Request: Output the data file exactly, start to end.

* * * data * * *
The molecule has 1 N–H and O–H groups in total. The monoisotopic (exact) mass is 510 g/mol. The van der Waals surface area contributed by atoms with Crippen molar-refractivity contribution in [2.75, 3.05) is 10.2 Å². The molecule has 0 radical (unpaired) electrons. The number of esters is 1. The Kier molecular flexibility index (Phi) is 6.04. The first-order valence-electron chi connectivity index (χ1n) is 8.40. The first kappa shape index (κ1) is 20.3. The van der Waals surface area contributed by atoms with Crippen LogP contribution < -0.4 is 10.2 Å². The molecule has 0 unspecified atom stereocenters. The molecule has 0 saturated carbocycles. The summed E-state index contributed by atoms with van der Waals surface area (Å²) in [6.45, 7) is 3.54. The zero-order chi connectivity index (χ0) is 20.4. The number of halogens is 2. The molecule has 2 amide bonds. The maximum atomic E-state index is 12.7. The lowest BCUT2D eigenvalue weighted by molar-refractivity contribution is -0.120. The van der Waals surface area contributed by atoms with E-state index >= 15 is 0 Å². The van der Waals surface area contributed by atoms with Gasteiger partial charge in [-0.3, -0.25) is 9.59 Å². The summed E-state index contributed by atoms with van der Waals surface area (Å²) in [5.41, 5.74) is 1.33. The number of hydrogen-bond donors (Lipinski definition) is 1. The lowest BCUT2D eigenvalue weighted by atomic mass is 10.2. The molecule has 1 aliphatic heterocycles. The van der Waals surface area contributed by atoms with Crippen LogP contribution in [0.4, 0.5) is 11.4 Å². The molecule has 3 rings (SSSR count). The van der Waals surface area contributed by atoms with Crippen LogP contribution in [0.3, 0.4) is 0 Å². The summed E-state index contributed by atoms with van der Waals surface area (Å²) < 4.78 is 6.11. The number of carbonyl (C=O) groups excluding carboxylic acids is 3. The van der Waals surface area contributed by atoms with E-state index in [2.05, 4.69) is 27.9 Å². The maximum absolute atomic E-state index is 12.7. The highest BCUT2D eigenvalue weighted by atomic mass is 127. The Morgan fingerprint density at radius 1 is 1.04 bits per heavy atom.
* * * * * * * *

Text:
The molecule has 1 N–H and O–H groups in total. The monoisotopic (exact) mass is 510 g/mol. The van der Waals surface area contributed by atoms with Crippen molar-refractivity contribution in [2.75, 3.05) is 10.2 Å². The molecule has 0 radical (unpaired) electrons. The number of esters is 1. The Kier molecular flexibility index (Phi) is 6.04. The first-order valence-electron chi connectivity index (χ1n) is 8.40. The first kappa shape index (κ1) is 20.3. The van der Waals surface area contributed by atoms with Crippen LogP contribution < -0.4 is 10.2 Å². The molecule has 0 unspecified atom stereocenters. The molecule has 0 saturated carbocycles. The summed E-state index contributed by atoms with van der Waals surface area (Å²) in [6.45, 7) is 3.54. The zero-order chi connectivity index (χ0) is 20.4. The number of halogens is 2. The molecule has 2 amide bonds. The maximum atomic E-state index is 12.7. The lowest BCUT2D eigenvalue weighted by molar-refractivity contribution is -0.120. The van der Waals surface area contributed by atoms with E-state index >= 15 is 0 Å². The van der Waals surface area contributed by atoms with Gasteiger partial charge in [-0.3, -0.25) is 9.59 Å². The summed E-state index contributed by atoms with van der Waals surface area (Å²) in [5.41, 5.74) is 1.33. The number of hydrogen-bond donors (Lipinski definition) is 1. The lowest BCUT2D eigenvalue weighted by atomic mass is 10.2. The molecule has 1 aliphatic heterocycles. The van der Waals surface area contributed by atoms with Crippen LogP contribution in [0.4, 0.5) is 11.4 Å². The molecule has 3 rings (SSSR count). The van der Waals surface area contributed by atoms with Crippen LogP contribution in [0.3, 0.4) is 0 Å². The summed E-state index contributed by atoms with van der Waals surface area (Å²) < 4.78 is 6.11. The number of carbonyl (C=O) groups excluding carboxylic acids is 3. The van der Waals surface area contributed by atoms with E-state index in [2.05, 4.69) is 27.9 Å². The maximum absolute atomic E-state index is 12.7. The highest BCUT2D eigenvalue weighted by atomic mass is 127. The Morgan fingerprint density at radius 1 is 1.04 bits per heavy atom.